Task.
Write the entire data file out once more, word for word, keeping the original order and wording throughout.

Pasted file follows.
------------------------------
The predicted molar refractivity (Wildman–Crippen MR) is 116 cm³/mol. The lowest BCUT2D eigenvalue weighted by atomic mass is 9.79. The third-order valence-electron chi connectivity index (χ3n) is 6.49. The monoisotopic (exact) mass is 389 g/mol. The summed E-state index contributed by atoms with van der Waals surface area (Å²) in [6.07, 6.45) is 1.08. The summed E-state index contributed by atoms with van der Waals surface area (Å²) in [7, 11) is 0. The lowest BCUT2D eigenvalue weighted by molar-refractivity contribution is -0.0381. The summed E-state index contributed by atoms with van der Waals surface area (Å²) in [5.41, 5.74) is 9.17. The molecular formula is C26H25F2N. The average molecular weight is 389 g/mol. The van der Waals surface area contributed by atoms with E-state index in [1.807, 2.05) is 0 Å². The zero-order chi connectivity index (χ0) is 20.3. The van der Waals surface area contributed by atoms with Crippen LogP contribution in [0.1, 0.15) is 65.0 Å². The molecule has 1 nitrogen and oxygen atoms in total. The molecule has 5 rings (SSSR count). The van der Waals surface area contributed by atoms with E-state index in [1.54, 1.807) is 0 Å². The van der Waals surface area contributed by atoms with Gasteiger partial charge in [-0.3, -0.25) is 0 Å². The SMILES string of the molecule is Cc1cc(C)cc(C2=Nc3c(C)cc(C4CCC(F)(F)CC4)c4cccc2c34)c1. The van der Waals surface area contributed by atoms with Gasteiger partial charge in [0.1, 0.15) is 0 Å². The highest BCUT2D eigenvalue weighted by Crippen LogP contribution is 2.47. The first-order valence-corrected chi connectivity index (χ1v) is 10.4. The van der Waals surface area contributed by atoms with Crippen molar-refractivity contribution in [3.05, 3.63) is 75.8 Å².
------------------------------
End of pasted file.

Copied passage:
The predicted molar refractivity (Wildman–Crippen MR) is 116 cm³/mol. The lowest BCUT2D eigenvalue weighted by atomic mass is 9.79. The third-order valence-electron chi connectivity index (χ3n) is 6.49. The monoisotopic (exact) mass is 389 g/mol. The summed E-state index contributed by atoms with van der Waals surface area (Å²) in [6.07, 6.45) is 1.08. The summed E-state index contributed by atoms with van der Waals surface area (Å²) in [7, 11) is 0. The lowest BCUT2D eigenvalue weighted by molar-refractivity contribution is -0.0381. The summed E-state index contributed by atoms with van der Waals surface area (Å²) in [5.41, 5.74) is 9.17. The molecular formula is C26H25F2N. The average molecular weight is 389 g/mol. The van der Waals surface area contributed by atoms with E-state index in [1.807, 2.05) is 0 Å². The zero-order chi connectivity index (χ0) is 20.3. The van der Waals surface area contributed by atoms with Crippen LogP contribution in [0.1, 0.15) is 65.0 Å². The molecule has 1 nitrogen and oxygen atoms in total. The molecule has 5 rings (SSSR count). The van der Waals surface area contributed by atoms with E-state index in [1.54, 1.807) is 0 Å². The van der Waals surface area contributed by atoms with Gasteiger partial charge in [-0.3, -0.25) is 0 Å². The SMILES string of the molecule is Cc1cc(C)cc(C2=Nc3c(C)cc(C4CCC(F)(F)CC4)c4cccc2c34)c1. The van der Waals surface area contributed by atoms with Gasteiger partial charge in [0.1, 0.15) is 0 Å². The highest BCUT2D eigenvalue weighted by Crippen LogP contribution is 2.47. The first-order valence-corrected chi connectivity index (χ1v) is 10.4. The van der Waals surface area contributed by atoms with Crippen molar-refractivity contribution in [3.05, 3.63) is 75.8 Å².